University mulls Computer Based Testing following complaints of discrimination
Worried over the spate of complaints from students alleging discrimination and victimisation in the award of internal marks, the JNTU Hyderabad plans to introduce Computer Based Testing (CBT) for the mid exams of its engineering students from the ensuing academic year.
The issue discussed in several academic meetings recently was favoured by all the directors and senior professors. The directors of various wings related to academics and examinations were asked to be prepared for the new mode. If the CBT is introduced students would have to take the mid examinations online with the question papers generated by the computers. It is likely to be in the mode of TOEFL to ensure that quality is not compromised.
A senior official told The Hindu that shifting to the new mode was being contemplated for some time with several students complaining against their colleges of discrimination in award of mid exams marks and victimisation for questioning the quality of infrastructure and academics. The new mode will snuff out all those allegations since the role of colleges will be limited, and will also streamline the present system to some extent. Officials say if the mid exams are conducted successfully through the CBT mode they may opt the same method for the semester exams conducted by the university with limited role of the colleges.
In the present system students have to take three mid exams in the first year. The first mid exam is conducted after completion of first two units of the subject (each subject has 8 units) and the second one after 4, 5 and 6 units followed by the third mid exam for the remaining three units.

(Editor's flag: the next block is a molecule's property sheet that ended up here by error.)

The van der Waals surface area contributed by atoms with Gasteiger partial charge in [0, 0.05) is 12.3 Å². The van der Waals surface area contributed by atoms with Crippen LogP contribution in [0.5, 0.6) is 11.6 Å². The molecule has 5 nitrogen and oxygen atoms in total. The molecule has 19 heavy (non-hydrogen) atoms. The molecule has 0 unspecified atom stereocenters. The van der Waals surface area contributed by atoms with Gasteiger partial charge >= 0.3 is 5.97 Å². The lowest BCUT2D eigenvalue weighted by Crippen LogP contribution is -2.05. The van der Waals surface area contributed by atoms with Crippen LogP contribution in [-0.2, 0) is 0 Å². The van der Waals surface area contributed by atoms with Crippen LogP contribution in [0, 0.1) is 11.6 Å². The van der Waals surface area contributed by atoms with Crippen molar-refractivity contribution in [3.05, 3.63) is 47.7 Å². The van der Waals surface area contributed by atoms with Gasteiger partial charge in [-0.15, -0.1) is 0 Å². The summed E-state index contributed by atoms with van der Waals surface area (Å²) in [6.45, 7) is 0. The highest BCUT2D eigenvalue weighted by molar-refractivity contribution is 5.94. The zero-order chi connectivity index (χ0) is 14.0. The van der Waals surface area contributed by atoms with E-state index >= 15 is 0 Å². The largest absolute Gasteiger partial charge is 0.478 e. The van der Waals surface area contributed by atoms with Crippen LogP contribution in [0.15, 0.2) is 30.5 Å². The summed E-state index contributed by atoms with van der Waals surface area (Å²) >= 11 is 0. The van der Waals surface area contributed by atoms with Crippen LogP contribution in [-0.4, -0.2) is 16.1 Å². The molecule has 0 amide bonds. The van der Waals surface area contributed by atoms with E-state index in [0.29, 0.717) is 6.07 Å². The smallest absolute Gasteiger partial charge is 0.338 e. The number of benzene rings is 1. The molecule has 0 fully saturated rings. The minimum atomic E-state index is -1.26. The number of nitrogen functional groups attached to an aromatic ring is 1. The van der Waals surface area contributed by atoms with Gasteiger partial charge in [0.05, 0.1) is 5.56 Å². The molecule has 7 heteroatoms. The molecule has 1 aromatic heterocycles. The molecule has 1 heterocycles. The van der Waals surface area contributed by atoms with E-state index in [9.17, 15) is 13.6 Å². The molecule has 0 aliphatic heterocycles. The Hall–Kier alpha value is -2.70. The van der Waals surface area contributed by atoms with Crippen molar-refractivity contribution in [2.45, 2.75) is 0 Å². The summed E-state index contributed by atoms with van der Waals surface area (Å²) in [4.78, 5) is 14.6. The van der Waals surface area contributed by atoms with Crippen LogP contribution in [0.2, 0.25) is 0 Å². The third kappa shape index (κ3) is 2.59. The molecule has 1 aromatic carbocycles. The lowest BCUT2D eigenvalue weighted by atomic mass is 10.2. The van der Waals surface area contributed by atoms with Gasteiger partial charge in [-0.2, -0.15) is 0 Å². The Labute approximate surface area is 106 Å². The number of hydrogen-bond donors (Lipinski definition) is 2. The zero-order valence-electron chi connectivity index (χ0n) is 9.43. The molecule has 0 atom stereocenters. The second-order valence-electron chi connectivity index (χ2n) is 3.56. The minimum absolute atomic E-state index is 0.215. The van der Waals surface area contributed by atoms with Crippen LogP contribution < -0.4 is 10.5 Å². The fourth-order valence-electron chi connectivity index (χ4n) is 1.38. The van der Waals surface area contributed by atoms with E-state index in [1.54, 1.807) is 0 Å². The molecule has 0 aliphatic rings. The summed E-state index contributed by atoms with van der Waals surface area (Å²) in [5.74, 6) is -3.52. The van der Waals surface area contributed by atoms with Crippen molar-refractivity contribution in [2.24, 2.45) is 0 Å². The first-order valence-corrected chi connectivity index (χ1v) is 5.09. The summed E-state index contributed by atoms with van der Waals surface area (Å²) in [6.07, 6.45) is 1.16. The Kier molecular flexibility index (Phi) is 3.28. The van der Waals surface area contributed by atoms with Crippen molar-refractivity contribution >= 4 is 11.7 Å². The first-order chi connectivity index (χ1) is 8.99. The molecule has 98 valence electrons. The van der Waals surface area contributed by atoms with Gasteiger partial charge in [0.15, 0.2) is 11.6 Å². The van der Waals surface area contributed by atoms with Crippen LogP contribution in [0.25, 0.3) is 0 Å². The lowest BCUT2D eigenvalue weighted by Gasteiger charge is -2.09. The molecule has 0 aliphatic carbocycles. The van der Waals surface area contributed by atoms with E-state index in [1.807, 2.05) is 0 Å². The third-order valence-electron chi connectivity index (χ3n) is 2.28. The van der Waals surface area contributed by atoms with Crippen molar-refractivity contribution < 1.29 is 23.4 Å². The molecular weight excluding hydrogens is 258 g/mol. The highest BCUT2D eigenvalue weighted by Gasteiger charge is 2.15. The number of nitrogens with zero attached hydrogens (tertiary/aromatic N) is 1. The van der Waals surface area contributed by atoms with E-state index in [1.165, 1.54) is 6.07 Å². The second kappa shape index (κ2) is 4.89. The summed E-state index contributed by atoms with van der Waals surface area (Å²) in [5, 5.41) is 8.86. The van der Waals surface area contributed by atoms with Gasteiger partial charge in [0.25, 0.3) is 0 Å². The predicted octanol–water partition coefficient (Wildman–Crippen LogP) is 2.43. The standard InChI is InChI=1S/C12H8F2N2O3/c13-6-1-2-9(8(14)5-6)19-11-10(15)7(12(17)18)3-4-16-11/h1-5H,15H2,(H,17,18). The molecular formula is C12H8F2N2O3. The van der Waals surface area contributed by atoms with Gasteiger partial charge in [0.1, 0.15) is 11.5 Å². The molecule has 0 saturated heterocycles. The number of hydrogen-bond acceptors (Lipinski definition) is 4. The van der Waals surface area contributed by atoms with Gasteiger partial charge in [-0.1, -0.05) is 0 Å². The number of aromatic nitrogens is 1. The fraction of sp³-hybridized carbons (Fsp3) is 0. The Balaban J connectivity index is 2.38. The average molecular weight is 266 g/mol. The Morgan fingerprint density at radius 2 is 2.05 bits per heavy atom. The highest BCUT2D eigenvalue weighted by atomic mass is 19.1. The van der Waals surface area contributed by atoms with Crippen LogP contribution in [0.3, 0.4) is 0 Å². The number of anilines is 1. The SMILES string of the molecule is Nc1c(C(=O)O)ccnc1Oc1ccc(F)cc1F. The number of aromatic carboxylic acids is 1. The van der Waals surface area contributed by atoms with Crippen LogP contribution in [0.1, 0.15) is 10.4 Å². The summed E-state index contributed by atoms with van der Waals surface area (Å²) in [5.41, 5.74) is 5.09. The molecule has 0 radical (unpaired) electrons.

Each mid exam is conducted in two patterns with the college subject teacher preparing the question paper for 10 marks. The University sends the question papers for 10 marks for the second pattern. Marks scored in the best two of these three mid exams are taken for final calculation. From second year onwards only two mid exams are conducted with the same pattern and best among these are considered for the marks to be added to the semester end exams conducted completely by the University for 75 marks in each paper.
Five questions carrying 15 marks each have to be answered in all the papers. Students study 40 subjects in four years and have to get 216 credits out of 224 to be declared passed.
An interesting change noticed this year was the common paper given to all the first year students in the semester end exams. However, for senior students four different sets carrying totally different questions are prepared. So in the same class students take four different papers and this was introduced to minimise malpractice. The ‘single paper – uniform valuation’ practice may be extended to all the students from this year.